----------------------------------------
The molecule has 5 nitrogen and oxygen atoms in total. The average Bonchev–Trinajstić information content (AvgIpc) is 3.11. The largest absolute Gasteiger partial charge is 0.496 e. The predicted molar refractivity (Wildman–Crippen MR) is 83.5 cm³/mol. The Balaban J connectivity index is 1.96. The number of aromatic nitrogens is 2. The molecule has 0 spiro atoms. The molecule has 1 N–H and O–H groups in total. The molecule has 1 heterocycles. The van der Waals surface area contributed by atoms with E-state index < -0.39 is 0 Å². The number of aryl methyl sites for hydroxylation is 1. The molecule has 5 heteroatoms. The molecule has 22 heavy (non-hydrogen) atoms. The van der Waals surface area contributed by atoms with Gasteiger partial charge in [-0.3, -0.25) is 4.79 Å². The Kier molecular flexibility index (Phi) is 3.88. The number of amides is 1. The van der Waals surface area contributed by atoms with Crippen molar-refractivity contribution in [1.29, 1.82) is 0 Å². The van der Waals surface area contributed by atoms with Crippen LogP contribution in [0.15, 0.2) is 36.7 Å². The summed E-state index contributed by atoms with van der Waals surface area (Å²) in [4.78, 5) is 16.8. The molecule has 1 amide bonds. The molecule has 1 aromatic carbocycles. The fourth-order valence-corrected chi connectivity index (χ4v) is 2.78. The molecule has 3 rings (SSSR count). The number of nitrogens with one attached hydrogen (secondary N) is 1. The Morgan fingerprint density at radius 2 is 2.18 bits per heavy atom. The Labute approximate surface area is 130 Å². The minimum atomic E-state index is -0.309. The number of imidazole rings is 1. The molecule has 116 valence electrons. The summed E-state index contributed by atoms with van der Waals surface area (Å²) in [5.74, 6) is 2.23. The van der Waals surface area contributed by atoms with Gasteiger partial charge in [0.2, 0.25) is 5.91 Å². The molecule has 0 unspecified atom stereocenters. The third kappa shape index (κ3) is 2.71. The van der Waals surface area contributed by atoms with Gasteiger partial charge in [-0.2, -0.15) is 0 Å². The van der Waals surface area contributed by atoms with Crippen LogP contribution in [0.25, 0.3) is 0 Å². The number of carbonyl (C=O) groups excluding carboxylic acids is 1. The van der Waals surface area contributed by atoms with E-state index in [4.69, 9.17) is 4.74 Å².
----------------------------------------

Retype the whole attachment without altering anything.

The molecule has 5 nitrogen and oxygen atoms in total. The average Bonchev–Trinajstić information content (AvgIpc) is 3.11. The largest absolute Gasteiger partial charge is 0.496 e. The predicted molar refractivity (Wildman–Crippen MR) is 83.5 cm³/mol. The Balaban J connectivity index is 1.96. The number of aromatic nitrogens is 2. The molecule has 0 spiro atoms. The molecule has 1 N–H and O–H groups in total. The molecule has 1 heterocycles. The van der Waals surface area contributed by atoms with E-state index < -0.39 is 0 Å². The number of aryl methyl sites for hydroxylation is 1. The molecule has 5 heteroatoms. The molecule has 22 heavy (non-hydrogen) atoms. The van der Waals surface area contributed by atoms with Gasteiger partial charge in [-0.3, -0.25) is 4.79 Å². The Kier molecular flexibility index (Phi) is 3.88. The number of amides is 1. The van der Waals surface area contributed by atoms with Crippen molar-refractivity contribution in [1.29, 1.82) is 0 Å². The van der Waals surface area contributed by atoms with Crippen LogP contribution in [0.15, 0.2) is 36.7 Å². The summed E-state index contributed by atoms with van der Waals surface area (Å²) in [4.78, 5) is 16.8. The molecule has 1 amide bonds. The molecule has 1 aromatic carbocycles. The fourth-order valence-corrected chi connectivity index (χ4v) is 2.78. The molecule has 3 rings (SSSR count). The number of nitrogens with one attached hydrogen (secondary N) is 1. The Morgan fingerprint density at radius 2 is 2.18 bits per heavy atom. The Labute approximate surface area is 130 Å². The minimum atomic E-state index is -0.309. The number of imidazole rings is 1. The molecule has 116 valence electrons. The summed E-state index contributed by atoms with van der Waals surface area (Å²) in [5.74, 6) is 2.23. The van der Waals surface area contributed by atoms with Gasteiger partial charge in [0.2, 0.25) is 5.91 Å². The molecule has 0 unspecified atom stereocenters. The third kappa shape index (κ3) is 2.71. The van der Waals surface area contributed by atoms with Gasteiger partial charge in [-0.2, -0.15) is 0 Å². The van der Waals surface area contributed by atoms with Crippen LogP contribution in [0.25, 0.3) is 0 Å². The number of carbonyl (C=O) groups excluding carboxylic acids is 1. The van der Waals surface area contributed by atoms with E-state index in [4.69, 9.17) is 4.74 Å².